The other major market gauges were also battered, with the Standard & Poor's 500 index slumping 12 percent and the Nasdaq Composite index skidding more than 6 percent.

Since then, the Nasdaq has been rewriting the record books, making highs on an almost daily basis. In addition, the S&P last week hit a new high while the Dow Jones industrial average came within less than 50 points of beating its Aug. 25 record of 11,326.04.

``Without the money supply growth, I am convinced that the market would be in much weaker shape at this time,'' Hays said.

Kasriel said that things could get interesting for the market next year as a result of the Fed's action.

``The Fed may choose to ignore the rapid growth in credit and money that it has a hand in creating,'' he said. ``But investors ignore it at their own peril.''

Kasriel said that, unless the Fed can rope in credit demand, it will have to raise interest rates more than the half percentage point that he has been expecting in the year 2000. The Fed this year has already boosted interest rates by three quarters of a point.

``It is beyond me how the stock market could continue to be immune to further increases in both short-term and long-term interest rates,'' he said.

So the big question is: Will the 73-year old Greenspan leave his job the same way he came in, in 1987, with a stock market crisis?

For the week, the Dow Jones industrial average was down 61.48 points at 11,224.70. The Standard & Poor's 500 index was off 16.26 points at 1,417.04 and the Nasdaq Composite index was up 99.65 points at 3,620.25.

-- (M@rket.trends), December 30, 1999.

I think the STRIPS are being used. There is just no way there can be that much new money available from overseas or elsewhere. I think this STRIPS insurance is allowing some insurance companies, banks and so forth to play fast and loose in the stock market. The individual just doesn't have the cash needed to drive the NASDAQ in the direction it is going. This has to be a monopoly money effect. There may be a crash if the gambles can't be safely unwound. The scary part about all of this is that there has to be a loser in these bets, the markets are almost by definition a zero-sum game.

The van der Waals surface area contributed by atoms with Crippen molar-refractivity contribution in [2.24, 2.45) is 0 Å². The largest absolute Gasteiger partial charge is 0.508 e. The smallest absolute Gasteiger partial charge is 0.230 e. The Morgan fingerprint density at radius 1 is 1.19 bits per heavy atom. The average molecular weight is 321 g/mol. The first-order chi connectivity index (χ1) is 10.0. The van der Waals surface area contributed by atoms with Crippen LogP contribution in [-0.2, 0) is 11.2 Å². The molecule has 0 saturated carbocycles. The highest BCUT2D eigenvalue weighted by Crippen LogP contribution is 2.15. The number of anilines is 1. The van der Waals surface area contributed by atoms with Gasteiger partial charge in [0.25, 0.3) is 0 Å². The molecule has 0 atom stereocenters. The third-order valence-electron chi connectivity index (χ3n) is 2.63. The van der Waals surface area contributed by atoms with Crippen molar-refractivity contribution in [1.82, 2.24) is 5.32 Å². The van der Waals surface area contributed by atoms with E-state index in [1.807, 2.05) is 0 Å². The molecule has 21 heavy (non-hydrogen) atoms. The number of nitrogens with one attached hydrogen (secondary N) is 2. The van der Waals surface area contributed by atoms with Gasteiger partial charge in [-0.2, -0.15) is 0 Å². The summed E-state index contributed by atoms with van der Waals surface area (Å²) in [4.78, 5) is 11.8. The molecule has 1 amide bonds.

This is something most folks fail to see. They just aren't looking for the losers and the media aren't about to show them who the losers have been.

-- Willy Boy (, December 30, 1999.

I don't claim to have a real good understanding of the stock market, but my take on the "flooding with liquidity" is it's like giving somebody a credit card with a HUGE line of credit. It doesn't matter what the person already owes, it doesn't matter that the person has no savings, no source of income, etc. That credit card allows the creation of all the appearances of wealth and prosperity.

Of course, the credit limit is eventually reached. And it all has to be paid back, with interest.

-- King of Spain (madrid@aol.cum), December 31, 1999.


I have been a student of the stock market since 1978. The long answer to your question would fill a decently sized book. The short answer is because it has been going up, and up, and up. Meaning that buyers have been rewarded with more buying since August 1982.

I read a facinating article at "" today which stated that in the last 100 years (with one near exception in Spain) no market index has moved away from its 200 day moving average to the degree of today's NASDAQ Composite index. More precisely, the Nasdaq Composite index is now four standard deviations away from its 200 day moving average. This may sound trivial to you but what it means is that the NASDAQ have moved up farther and faster than any equity market in history.

The market is not just rising in the face of Y2K. It is going up faster and farther than any other time in memory. Some people (and I see their point) believe we are in a terminal blow off phase and are headed for a "correction".

-- gary (, December 31, 1999.

When examining the stock market trend, there is one factor that will elude most people on this board. What if nothing happens as we roll over? Many investors believe Y2k will be a non event at this point. IF this happens, current economic conditions are such that the market will soar to levels most people cant even imagine. Money slowly drained off the market over the the year due to Y2K fear will come rushing back in. There isnt an investor who wants to miss out on that. So the usually year end sell off isnt even going to occur. It is greed, pure and simple.


-- nyc (, December 31, 1999.

nyc, good point. Next week the stock market will go bonkers with bucks.

-- dinosaur (, January 01, 2000.